I spent quite a bit of time in the new airport as I had a 5 hour layover on my way to Beijing. There are some pros and cons of this airport, but mostly I found the experience favourable.
The only bad thing I could see was that there are no ATM's in the transit area. I came with no money (only cards) and was unable to buy anything (including water). I soon found that everyone took credit cards so I could buy things that way. There are heaps of shops (including duty free and boots) and eating areas as well as internet to keep you busy for a few hours. The quality of the food is quite good, but expensive.
The whole place is ultra modern and they have decorated the halls with traditional Thai statues and provillions making it a little different from other airports.
There is a transit waiting lounge for economy passengers which is actually very comfortable, although I found the whole airport was too cold due to excessive use of airconditioning - bring a jumper!!
Never, ever take anything but a metered taxi available outside the airport. Those inside will cost you dearly and you'll probably end up somewhere other than planned as you will be convinced that your hotel is booked solid, or has even reciently burned to the ground. A big problem here, believe me as I see it every time I'm ion the airports and constantly warn the unknowing first time tourists. Get in the que outside tell them where you want to go and they will assign you a taxi. If you take the highway you will be expected to pay the tolls. Depending on where in the city your going, typically 2 tolls, less that 100 baht combined and expect your fare to be 200 or so baht. Always take a metered taxi.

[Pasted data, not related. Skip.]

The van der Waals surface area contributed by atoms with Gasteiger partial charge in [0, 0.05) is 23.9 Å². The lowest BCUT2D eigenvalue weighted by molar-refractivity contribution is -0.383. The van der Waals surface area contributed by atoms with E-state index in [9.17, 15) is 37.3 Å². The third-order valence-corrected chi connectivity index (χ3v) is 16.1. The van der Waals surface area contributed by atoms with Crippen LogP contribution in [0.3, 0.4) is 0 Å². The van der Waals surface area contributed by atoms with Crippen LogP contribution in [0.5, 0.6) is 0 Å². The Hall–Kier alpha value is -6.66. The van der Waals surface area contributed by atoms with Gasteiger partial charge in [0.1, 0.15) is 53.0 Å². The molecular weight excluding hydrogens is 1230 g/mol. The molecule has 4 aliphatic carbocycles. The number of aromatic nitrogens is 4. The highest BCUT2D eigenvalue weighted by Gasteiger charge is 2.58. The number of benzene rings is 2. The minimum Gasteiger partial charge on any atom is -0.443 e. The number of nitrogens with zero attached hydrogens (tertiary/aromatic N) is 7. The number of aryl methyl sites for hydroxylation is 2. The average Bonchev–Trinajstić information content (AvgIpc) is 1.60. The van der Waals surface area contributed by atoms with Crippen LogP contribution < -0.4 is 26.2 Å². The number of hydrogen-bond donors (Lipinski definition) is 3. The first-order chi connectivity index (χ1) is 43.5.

In the city they're everywhere with a lit light on the roof. Tell them where your going because many times they will refuse to take you if it will involve a lot of traffic congestion.
Allow me to give the very first tip and feedback on Bangkok's new railway system between the airport and the city. It just opened this month (Oct. 2010) with 2 lines: the express line which goes non-stop between the airport and Makkasan station (travel time - 15 mins., interval between trains every 30 mins.), and the city line which has 6 stops until the terminus of Phaya Thai (travel time - 30 mins., interval between trains every 15 mins.). The intro fare for the city line is 15 baht (about 50 US cents) but this will be increased by Jan. 2011. At Phaya Thai, one could connect to the BTS line to get to other points in the city. Operating hours: 6 AM - midnight.
This airport link is of course far cheaper and faster than taking a cab. While the stops along its route have elevators for those with luggages, you'd have to haul your bags when you transfer to the BTS/MRT lines as they don't have elevators (though a few have escalators).
Upon arrival at the airport, look for the signs (as shown on the photos) for the rail link which is located at B1 level. Buy a ticket at the counter, ride the train and get off at your stop. The train cars however are like any usual commuter trains so while they do not have luggage racks or compartments, each car has an area without seats so passengers with big bags could congregate here.